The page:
9 Grammatical Pitfalls


[adj. klen-lee; adv. kleen-lee] /adj. ˈklɛn li; adv. ˈklin li/
adjective, cleanlier, cleanliest.
personally neat; careful to keep or make clean:
The cat is by nature a cleanly animal.
habitually kept clean.
Obsolete. cleansing; making clean.
in a clean manner.
Origin of cleanly
before 900; Middle English clenlich(e), Old English clǣnlīc, equivalent to clǣne clean + -līc -ly
Related forms
[klen-lee-nis] /ˈklɛn li nɪs/ (Show IPA),
Can be confused
cleanliness, cleanness. Unabridged
Based on the Random House Dictionary, © Random House, Inc. 2015.
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Examples from the web for cleanly
  • If the administration had cleanly closed entire departments, she said, that would have been one thing.
  • Wood burning can be done cleanly, even in an open pit.
  • cleanly divided by the horizon line, this frame was shot half an hour after sunset.
  • Then the gases are ignited, burning much more cleanly than a typical smoky home fireplace.
  • The one who arrives late with the disheveled uniform and his hair parted cleanly down the middle-he's a closet pyro.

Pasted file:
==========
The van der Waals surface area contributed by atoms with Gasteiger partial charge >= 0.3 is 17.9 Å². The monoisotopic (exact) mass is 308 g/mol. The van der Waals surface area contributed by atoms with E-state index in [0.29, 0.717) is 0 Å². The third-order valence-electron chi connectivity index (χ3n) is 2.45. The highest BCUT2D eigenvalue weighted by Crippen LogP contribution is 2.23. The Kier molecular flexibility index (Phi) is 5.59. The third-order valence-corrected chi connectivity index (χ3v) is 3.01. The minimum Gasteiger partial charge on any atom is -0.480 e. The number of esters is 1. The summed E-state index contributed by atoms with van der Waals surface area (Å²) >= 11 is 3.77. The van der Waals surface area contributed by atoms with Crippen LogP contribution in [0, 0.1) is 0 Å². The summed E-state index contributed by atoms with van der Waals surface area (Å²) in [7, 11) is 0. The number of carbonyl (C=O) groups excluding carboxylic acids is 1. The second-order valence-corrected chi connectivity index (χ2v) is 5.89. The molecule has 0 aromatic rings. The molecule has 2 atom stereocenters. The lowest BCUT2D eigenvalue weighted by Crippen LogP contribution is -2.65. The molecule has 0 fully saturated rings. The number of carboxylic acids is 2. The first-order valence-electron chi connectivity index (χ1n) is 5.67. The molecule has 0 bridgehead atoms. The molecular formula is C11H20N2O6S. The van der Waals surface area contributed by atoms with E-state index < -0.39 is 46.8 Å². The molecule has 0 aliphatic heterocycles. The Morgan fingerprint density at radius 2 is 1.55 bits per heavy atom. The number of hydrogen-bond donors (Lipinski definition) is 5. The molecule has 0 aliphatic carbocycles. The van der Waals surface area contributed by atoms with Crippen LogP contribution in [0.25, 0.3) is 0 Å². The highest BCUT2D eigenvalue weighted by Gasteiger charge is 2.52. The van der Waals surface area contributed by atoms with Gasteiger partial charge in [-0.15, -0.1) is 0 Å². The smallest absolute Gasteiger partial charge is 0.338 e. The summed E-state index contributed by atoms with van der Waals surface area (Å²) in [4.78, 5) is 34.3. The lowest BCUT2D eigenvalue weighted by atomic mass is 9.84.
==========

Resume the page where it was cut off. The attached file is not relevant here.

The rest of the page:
• Washing our garments to keep them sweet is cleanly, but it is the opposite to real cleanliness to hide dirt in them.
  • He was thrown against a stone wall that ripped his right arm off cleanly at the shoulder.
  • Inside the gizmo, a network of grippers scurries up the line and ensures that it threads cleanly out the side.
  • In our limited surfing time, it handled complex sites cleanly.
  • It's effective, cool-looking, and breaks away cleanly when kicked.
British Dictionary definitions for cleanly


adverb (ˈkliːnlɪ)
in a fair manner
easily or smoothly: the screw went into the wood cleanly
adjective (ˈklɛnlɪ) -lier, -liest
habitually clean or neat
Derived Forms
cleanlily (ˈklɛnlɪlɪ) adverb
cleanliness (ˈklɛnlɪnɪs) noun
Collins English Dictionary - Complete & Unabridged 2012 Digital Edition
© William Collins Sons & Co. Ltd. 1979, 1986 © HarperCollins
Publishers 1998, 2000, 2003, 2005, 2006, 2007, 2009, 2012
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Word Origin and History for cleanly

Old English clænlic "morally pure, innocent," from clæne (see clean (adj.)). Of persons, "habitually clean," from c.1500.


Old English clænlice; see clean (adj.) + -ly (2).

Online Etymology Dictionary, © 2010 Douglas Harper
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